In order to see the effect of the prior, let us model it in a easy and powerful way using a beta distribution, a very flexible tool to describe many situations of prior knowledge about a variable defined in the interval between 0 and 1 (see Fig. 2).
For a generic beta we get the following posterior
(neglecting the irrelevant normalization factor):
Expected value, mode and variance of the generic beta
of parameters and are:
The use of the conjugate prior in this problem demonstrates in a clear way how the inference becomes progressively independent from the prior information in the limit of a large amount of data: this happens when both and . In this limit we get the same result we would get from a flat prior (, see Fig. 2). For this reason in standard `routine' situation, we can quietly and safely take a flat prior.
Instead, the treatment needs much more care in situations
typical of `frontier research': small numbers, and often with
no single `successes'. Let us consider the latter case and let us
assume a naïve flat prior, that it is considered to
represent `indifference' of the parameter between 0 and 1.
From Eq. (12) we get
However, this is often not the case in frontier research. Perhaps we were looking for a very rare process, with a very small . Therefore, having done only 50 trials, we cannot say to be 95% sure that is below 0.057. In fact, by logic, the previous statement implies that we are 5% sure that is above 0.057, and this might seem too much for the scientist expert of the phenomenology under study. (Never ask mathematicians about priors! Ask yourselves and the colleagues you believe are the most knowledgeable experts of what you are studying.) In general I suggest to make the exercise of calculating a 50% upper or lower limit, i.e. the value that divides the possible values in two equiprobable regions: we are as confident that is above as it is below . For we have . If a physicist was looking for a rare process, he/she would be highly embarrassed to report to be 50% confident that is above 0.013. But he/should be equally embarrassed to report to be 95% confident that is below 0.057, because both statements are logical consequence of the same result, that is Eq. (23). If this is the case, a better grounded prior is needed, instead of just a `default' uniform. For example one might thing that several order of magnitudes in the small range are considered equally possible. This give rise to a prior that is uniform in (within a range and ), equivalent to with lower and upper cut-off's.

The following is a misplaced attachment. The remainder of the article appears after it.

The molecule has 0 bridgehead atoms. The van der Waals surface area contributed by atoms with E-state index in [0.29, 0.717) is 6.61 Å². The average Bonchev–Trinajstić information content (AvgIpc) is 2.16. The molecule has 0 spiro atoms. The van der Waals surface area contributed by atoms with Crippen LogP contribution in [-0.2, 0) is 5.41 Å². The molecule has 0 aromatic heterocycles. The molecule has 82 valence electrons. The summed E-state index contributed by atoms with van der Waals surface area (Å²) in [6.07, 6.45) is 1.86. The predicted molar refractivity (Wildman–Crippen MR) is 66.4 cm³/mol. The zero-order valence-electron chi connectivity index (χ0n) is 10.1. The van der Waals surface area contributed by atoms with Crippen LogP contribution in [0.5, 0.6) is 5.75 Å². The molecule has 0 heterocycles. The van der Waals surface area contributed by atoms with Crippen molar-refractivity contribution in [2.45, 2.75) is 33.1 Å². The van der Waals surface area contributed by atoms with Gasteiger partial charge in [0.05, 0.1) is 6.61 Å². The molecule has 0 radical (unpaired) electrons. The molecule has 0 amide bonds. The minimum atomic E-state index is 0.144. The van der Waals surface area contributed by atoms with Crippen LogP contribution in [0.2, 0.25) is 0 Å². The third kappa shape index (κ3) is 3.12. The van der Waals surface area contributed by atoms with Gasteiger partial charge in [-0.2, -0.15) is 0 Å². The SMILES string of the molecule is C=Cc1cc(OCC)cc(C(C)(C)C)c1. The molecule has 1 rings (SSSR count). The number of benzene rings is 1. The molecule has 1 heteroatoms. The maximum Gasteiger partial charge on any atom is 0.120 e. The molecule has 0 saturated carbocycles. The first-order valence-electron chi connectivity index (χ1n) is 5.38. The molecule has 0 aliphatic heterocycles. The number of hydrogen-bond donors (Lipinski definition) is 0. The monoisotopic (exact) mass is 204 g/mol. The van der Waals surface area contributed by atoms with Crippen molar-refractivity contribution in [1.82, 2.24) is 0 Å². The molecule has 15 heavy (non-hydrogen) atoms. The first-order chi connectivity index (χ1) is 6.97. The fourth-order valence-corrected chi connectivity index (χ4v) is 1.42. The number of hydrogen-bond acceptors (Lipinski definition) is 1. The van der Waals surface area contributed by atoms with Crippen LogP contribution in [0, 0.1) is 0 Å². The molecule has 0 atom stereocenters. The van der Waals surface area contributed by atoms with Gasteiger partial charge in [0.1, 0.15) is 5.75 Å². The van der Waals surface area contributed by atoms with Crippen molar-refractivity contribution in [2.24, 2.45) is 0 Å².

Anyway, instead of playing blindly with mathematics, looking around for `objective' priors, or priors that come from abstract arguments, it is important to understand at once the role of prior and likelihood. Priors are logically important to make a `probably inversion' via the Bayes formula, and it is a matter of fact that no other route to probabilistic inference exists. The task of the likelihood is to modify our beliefs, distorting the pdf that models them. Let us plot the three likelihoods of the three cases of Fig. 3, rescaled to the asymptotic value (constant factors are irrelevant in likelihoods). It is preferable to plot them in a log scale along the abscissa to remember that several orders of magnitudes are involved (Fig. 4).
We see from the figure that in the high region the beliefs expressed by the prior are strongly dumped. If we were convinced that was in that region we have to dramatically review our beliefs. With the increasing number of trials, the region of `excluded' values of increases too.
Instead, for very small values of , the likelihood becomes flat, i.e. equal to the asymptotic value . The region of flat likelihood represents the values of for which the experiment loses sensitivity: if scientific motivated priors concentrate the probability mass in that region, then the experiment is irrelevant to change our convictions about .
Formally the rescaled likelihood
We see that this function gives a way to report an upper limit that do not depend on prior: it can be any conventional value in the region of transition from to . However, this limit cannot have a probabilistic meaning, because does not depend on prior. It is instead a sensitivity bound, roughly separating the excluded high value from the the small values about which the experiment has nothing to say.1
For further discussion about the role of prior in frontier research, applied to the Poisson process, see Ref. . For examples of experimental results provided with the function, see Refs. [4,5,6].